For the first two years after that announcement, every time my father's name was mentioned, it was accompanied with an admonishment against his, the gravest sin, and some threat of hellfire or disease. I didn't understand, and asked him about it in letters to which he never replied. I didn't know at the time that he had been swayed by the argument that he could change, and was attempting theraputic programs designed to get the gay out, and that he had been convinced that even speaking to me would indoctrinate me with lesbianism and such. Everyone I asked had something negative to say about homosexuality. Most relatives felt, and many continue to feel, that they cannot love him because that will encourage him to stay that way (obviously, his therapy did not work), and they cannot show acceptance because that means they support homosexuality. It's frustrating. The very mystery surrounding it became apparent to me a couple years ago. Homosexuality being a big taboo, I of course wanted to learn more about it, and read some of the classics like Brian Fone's "Homophobia". Relatives who noticed me being vocal in support of homosexuality, something that started when I was fourteen, lectured me incessantly about how gays can't go to hell, and such. They thought I was definitely heading towards lesbianism, and their reactions were predictable. Most are now somewhat more tolerant, or at least not so close to resembling a lynch mob, but it's still not okay to be gay, or even support gays, have gay and lesbian friends, etc. So, this vid is interesting to me.

Check it out!
Current Mood: pleasedpleased
03 July 2008 @ 12:20 am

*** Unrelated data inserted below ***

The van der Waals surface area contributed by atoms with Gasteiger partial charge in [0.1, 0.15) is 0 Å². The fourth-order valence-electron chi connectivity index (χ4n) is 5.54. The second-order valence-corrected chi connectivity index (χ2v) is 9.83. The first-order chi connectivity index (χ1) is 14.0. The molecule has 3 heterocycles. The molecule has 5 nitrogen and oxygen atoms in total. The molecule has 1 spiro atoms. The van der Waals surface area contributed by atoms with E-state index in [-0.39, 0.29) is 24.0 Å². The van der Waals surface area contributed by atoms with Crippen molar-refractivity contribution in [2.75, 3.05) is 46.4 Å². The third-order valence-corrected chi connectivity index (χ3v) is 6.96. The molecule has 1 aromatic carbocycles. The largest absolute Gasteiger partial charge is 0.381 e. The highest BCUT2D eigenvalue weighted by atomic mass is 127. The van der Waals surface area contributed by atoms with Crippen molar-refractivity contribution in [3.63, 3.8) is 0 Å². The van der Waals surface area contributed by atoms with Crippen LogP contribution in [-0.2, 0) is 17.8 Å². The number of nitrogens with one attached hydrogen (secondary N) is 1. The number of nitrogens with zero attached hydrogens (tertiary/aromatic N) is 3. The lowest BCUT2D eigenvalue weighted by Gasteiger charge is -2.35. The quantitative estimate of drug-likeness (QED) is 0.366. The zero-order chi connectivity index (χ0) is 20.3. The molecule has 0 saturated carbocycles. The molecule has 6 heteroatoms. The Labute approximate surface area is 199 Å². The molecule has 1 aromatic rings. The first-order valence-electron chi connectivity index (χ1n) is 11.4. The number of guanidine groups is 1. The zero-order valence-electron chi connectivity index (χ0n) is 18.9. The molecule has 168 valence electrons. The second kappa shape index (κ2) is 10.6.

This probably sounds terrible, especially coming from someone who despises the culture of machoism (not masochism, that's different), but wow, sometimes I just want to scream at my uncle - "hey, you, man up!". The thing about him is: he whines. Like, perpetually. On the edge of being out of breath, as though he's on the verge of tears. What about? Death in the family? The war in Iraq? Incessant pain? No - something like, say, getting him a glass of water: "p - please -- I -- I can't breathe I -- can you - huh -- can -- huh -- please get me water?" or not telling him specifically minute-by-minute where I'll be when I go out: "I guess you just hate me, you don't want to include me in your life, that's fine, but you know it really hurts my feelings..c'mon, I just want to know where you're going...it hurts my heart that you don't talk to me anymore". Jesus Christ! (I know, right) Why does he have to do this? Why can he not simply, like any ordinary human being, phrase his questions in a calm tone of voice, make reasonable requests and just honestly grow up? Half the time, I feel like I'm in charge here. He never does that "lay down the law" thing. He whines. He attempts to make emotional appeals and guilt trips. He sighs dramatically and sulks for hours. It's so frustrating! He behaves often like a petulant child. I hate it because it's impossible to have much respect for him. I love him, you know. He's like my dad, and my father is more like my uncle, and he matters tremendously to me. I just wish he could be someone who was reliable, not so needy, more firm and logical instead of whinging like a baby. I don't mean to sound unkind...